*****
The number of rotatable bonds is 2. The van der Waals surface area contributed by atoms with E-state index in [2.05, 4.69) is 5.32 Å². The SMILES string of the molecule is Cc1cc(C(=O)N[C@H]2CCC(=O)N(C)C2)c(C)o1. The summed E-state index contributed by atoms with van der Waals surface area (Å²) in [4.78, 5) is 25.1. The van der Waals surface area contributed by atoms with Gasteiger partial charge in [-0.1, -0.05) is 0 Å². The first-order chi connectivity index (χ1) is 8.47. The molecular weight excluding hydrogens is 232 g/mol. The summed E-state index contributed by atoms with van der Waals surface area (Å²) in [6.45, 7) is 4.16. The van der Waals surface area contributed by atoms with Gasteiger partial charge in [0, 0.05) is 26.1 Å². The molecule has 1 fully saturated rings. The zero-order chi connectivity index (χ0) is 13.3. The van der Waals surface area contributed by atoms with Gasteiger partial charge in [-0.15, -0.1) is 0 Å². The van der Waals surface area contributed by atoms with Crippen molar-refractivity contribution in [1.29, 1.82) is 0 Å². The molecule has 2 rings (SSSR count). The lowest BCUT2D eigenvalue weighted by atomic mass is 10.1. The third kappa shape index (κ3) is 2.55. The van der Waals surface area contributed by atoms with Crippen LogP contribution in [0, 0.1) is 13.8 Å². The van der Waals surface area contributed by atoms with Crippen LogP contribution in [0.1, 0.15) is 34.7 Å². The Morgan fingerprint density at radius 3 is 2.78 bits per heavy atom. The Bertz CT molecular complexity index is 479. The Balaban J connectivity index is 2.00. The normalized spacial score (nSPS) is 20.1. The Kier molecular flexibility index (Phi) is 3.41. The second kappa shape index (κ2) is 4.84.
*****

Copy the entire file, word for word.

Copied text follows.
The number of rotatable bonds is 2. The van der Waals surface area contributed by atoms with E-state index in [2.05, 4.69) is 5.32 Å². The SMILES string of the molecule is Cc1cc(C(=O)N[C@H]2CCC(=O)N(C)C2)c(C)o1. The summed E-state index contributed by atoms with van der Waals surface area (Å²) in [4.78, 5) is 25.1. The van der Waals surface area contributed by atoms with Gasteiger partial charge in [-0.1, -0.05) is 0 Å². The first-order chi connectivity index (χ1) is 8.47. The molecular weight excluding hydrogens is 232 g/mol. The summed E-state index contributed by atoms with van der Waals surface area (Å²) in [6.45, 7) is 4.16. The van der Waals surface area contributed by atoms with Gasteiger partial charge in [0, 0.05) is 26.1 Å². The molecule has 1 fully saturated rings. The zero-order chi connectivity index (χ0) is 13.3. The van der Waals surface area contributed by atoms with Gasteiger partial charge in [-0.15, -0.1) is 0 Å². The van der Waals surface area contributed by atoms with Crippen molar-refractivity contribution in [1.29, 1.82) is 0 Å². The molecule has 2 rings (SSSR count). The lowest BCUT2D eigenvalue weighted by atomic mass is 10.1. The third kappa shape index (κ3) is 2.55. The van der Waals surface area contributed by atoms with Crippen LogP contribution in [0, 0.1) is 13.8 Å². The van der Waals surface area contributed by atoms with Crippen LogP contribution in [0.1, 0.15) is 34.7 Å². The Morgan fingerprint density at radius 3 is 2.78 bits per heavy atom. The Bertz CT molecular complexity index is 479. The Balaban J connectivity index is 2.00. The normalized spacial score (nSPS) is 20.1. The Kier molecular flexibility index (Phi) is 3.41. The second kappa shape index (κ2) is 4.84.